It’s a trophy trout bonanza
  |  First Published: May 2012

May can be a real trout bonanza, especially if you’re after a trophy brown trout; the bigger fish seem to throw caution to the wind and feed up at times and places that I am sure they would normally only visit in low light.

A trigger for this feeding binge will be a series of cold fronts that push up from the south-west, forcing air and water temperatures to drop quickly.

It’s no secret that in most trout waterways in Australia the humble yabby is No 1 tucker for large brown trout.

Next time you’re away camping at this time of year, go for a walk at night with a good torch, take note of the yabby activity, then do the same walk after one or two of these cold fronts has gone through.

The difference is amazing. The abundance of food that was readily available for these big browns has now gone, which forces the fish to cover more water to find the same food or change tactics altogether to find different food.

All of a sudden those nocturnal behemoths from the depths are catchable – well, almost.

Thompsons Creek Dam, between Wallerawang and Portland, will be brown trout central this month, with Lake Lyell a very close second.

I will be very surprised if there is not a couple of fish caught above the magic 10lb mark. Depending on age and condition, these fish should be pushing 70cm or even longer.

Casting 25mm to 40mm soft plastics in natural colours (browns, greens, olives) on light jig heads is a good option.

Most of the time I tend to let mine get all the way to the bottom before starting a lift-and-wind retrieve, but keep in mind bottom composition and drowned wattle trees, which this will affect how far you let the plastic sink.

Variation in your retrieve depth and speed is not such a bad thing; let the fish tell you what is right.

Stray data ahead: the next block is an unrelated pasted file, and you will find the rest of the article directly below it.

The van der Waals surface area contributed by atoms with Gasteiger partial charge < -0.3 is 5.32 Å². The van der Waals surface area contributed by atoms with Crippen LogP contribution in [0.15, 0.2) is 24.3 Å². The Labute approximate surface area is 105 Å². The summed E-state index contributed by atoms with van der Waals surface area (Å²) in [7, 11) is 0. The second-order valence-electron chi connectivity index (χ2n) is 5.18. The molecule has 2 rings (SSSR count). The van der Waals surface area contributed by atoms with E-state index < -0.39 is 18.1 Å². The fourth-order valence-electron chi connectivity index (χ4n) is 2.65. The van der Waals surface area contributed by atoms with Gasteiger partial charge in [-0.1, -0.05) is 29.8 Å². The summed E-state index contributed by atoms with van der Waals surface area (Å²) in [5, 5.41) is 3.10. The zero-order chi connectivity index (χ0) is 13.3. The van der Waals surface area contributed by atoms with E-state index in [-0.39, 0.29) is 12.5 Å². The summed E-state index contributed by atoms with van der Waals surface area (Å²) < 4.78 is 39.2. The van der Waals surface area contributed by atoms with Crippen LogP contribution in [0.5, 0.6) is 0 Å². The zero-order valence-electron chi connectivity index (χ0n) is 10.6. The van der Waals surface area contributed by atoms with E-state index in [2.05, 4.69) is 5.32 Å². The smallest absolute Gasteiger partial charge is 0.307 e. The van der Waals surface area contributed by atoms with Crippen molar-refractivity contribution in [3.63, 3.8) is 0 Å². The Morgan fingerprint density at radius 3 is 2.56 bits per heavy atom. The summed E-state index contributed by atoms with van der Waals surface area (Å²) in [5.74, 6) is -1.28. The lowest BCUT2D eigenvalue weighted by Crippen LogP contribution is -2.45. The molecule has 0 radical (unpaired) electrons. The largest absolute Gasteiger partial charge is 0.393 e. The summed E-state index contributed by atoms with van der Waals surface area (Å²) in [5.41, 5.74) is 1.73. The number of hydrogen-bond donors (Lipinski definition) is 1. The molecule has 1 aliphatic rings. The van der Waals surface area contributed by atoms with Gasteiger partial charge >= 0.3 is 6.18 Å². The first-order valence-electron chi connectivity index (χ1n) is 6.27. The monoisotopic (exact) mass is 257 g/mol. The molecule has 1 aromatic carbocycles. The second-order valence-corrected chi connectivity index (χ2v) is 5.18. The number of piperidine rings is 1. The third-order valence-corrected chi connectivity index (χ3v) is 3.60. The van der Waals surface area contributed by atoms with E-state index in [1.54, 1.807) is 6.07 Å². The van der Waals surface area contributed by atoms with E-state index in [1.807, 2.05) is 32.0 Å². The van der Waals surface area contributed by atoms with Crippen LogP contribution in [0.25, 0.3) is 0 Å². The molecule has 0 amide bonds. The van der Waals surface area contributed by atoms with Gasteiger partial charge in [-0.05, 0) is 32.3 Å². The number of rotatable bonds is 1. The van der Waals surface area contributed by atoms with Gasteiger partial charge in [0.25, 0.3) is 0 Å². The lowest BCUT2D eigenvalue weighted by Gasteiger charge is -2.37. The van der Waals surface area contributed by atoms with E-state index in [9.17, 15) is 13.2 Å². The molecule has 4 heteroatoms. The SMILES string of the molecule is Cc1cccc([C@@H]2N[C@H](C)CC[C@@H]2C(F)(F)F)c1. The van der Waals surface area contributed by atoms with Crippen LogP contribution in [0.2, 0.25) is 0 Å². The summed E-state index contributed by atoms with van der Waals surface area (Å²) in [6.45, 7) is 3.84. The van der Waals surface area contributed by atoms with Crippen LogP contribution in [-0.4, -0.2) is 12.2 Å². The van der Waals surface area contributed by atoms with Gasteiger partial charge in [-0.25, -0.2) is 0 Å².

Fly-fishing will also account for some big fish.

Woolly Bugger variations are hard to go past. These flies don’t look much out of the water but put them in and they come to life.

Presentation will need to be spot-on to sighted fish (not easy when both knees are knocking, and your mate’s yelling instructions at you).

Casting spoons and minnows is very popular; just remember the water in Thompsons Creek Dam is usually very clear so come back a line size or two and extend your leader length if using braid.


It’s been a long time since we have had such a consistent flow of water in our creeks and rivers. Driving to them across waterlogged ground has been an issue, though.

I bet the sales of snatch straps and recovery gear have gone through the roof in the past two seasons. Washouts over a metre deep on some back country fire trails have also caused no end of access issues.

For those of you willing to go that extra mile, the fishing in the creeks and rivers should be at its best.

The Fish River is a popular destination with quite a few public access points in the Tarana/O’Connell area.

The Duckmaloi and Campbells rivers are less accessible and quite overgrown in some areas but do offer some excellent fishing.

It may be a little early for spawning fish on the gravel, especially early in the month, but if some of those cold fronts come through I would be keeping my eyes peeled at the tail-outs of any good pools.

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